The cherry trees are just starting to bloom

I made 36 Macarons at the weekend and the 3 in the photograph are the only perfect ones I got out of the whole batch. I've made them before and they were fine so I'm not sure what went wrong this time. They were still edible but had cracked on top.

Wednesday, September 12, 2012

2 years on.....

It's 2 years since we had the first earthquake, I don't talk about it really ~ I may have mentioned it once or twice but I know there are families who are in a much worse situation than we could ever be. I always look for the positive in any negativity, but I'm all out of positives - at the point where I could pull out my fingernails through frustration with 'the system'.

Our house had an EQC assessment in November 2010, 3 months before we purchased it.

July 2011 - Had the log burner/chimney replaced as the chimney had fallen down in the September  quake. Informed that our second heat source (a range in the kitchen with wet back and chimney) would get replaced at the end of that year. It didn't/hasn't.

October 2011 ~  had a further assessment.
We received a copy of this just before christmas and again it was wrong, no mention of the range/chimney/damage to master bedroom ceiling.

No further communication from anyone EQC related until May 2012 when we had a 'scope' assessment. Told repairs would start within 3 months. They didn't/haven't.

The thing that annoys me most of all is how they presume:

  1. You have a spare empty house that you can move into while the repairs are carried out.
  2. You have an invisible storage facility of cavernous proportions on your property capable of storing the contents of your home while repairs are carried out.
  3. You can drop everything to accommodate them wanting to visit at 5 minutes notice.
Observations I have made:
  1. Trying to get any information out of the 'system' is like pulling teeth. No-one knows anything.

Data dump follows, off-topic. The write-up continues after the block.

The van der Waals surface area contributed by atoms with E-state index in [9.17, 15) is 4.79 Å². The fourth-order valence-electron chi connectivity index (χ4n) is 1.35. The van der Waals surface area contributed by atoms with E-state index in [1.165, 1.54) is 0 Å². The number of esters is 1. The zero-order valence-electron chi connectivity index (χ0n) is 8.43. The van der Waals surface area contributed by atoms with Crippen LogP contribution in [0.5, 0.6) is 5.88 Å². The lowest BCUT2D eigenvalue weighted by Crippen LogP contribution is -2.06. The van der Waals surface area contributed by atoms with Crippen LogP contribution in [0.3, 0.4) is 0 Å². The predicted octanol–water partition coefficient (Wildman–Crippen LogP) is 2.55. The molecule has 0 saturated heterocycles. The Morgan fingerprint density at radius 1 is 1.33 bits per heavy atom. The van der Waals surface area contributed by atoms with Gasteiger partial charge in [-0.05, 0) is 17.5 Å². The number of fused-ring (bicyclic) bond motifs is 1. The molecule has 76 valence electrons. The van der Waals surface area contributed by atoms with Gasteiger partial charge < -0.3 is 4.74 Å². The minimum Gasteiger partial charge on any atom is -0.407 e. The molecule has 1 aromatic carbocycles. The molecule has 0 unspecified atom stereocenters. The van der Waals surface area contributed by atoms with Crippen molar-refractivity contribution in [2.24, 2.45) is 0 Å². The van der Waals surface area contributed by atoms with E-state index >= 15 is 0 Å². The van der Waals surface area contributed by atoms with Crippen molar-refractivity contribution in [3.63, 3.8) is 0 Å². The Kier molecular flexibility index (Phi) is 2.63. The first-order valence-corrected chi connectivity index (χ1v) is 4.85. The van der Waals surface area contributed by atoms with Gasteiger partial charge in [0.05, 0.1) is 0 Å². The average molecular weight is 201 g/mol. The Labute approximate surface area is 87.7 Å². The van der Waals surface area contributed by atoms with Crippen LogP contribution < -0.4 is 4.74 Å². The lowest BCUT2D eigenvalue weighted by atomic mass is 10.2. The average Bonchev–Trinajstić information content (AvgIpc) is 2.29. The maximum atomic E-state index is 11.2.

2. Our second heat source seems to have been forgotten about ~ yet EQC regularly advertise in the newspapers telling everyone how many heat sources they have replaced to date. Save the advertising costs and invest the money in point 5.
  3. Conflicting information ~ for example, some people can only choose wallpaper at $45 per roll while others have no set price limit.
  4. If 1 wall in a room is damaged they will only paint that one wall once repaired, so you will have mis-matched decoration, which beggars belief when there are people who had a small crack in their foundation slab yet got their house demolished and completely rebuilt. Now they are splitting hairs over a bit of paint?
  5. EQC needs to use some of the cash that we have paid into this fund to pay for eye tests. Our assessor was adamant he couldn't see ceiling/wall cracks that are clearly visible to everyone else. 
  6. They believe seismic waves don't travel through interior stud walls and affect the room beyond. See point 7.
  7. Most of the assessors don't have any qualification to assess anything.
  8. They need reminding that some exterior damage looks old ~ it's 2 years since the damage occurred. Of course there will be moss and dirt in exterior cracks after being exposed to 2 winters, gail force winds, snow and -11 deg temperatures.
  9. The paint called 'half black white' is actually grey.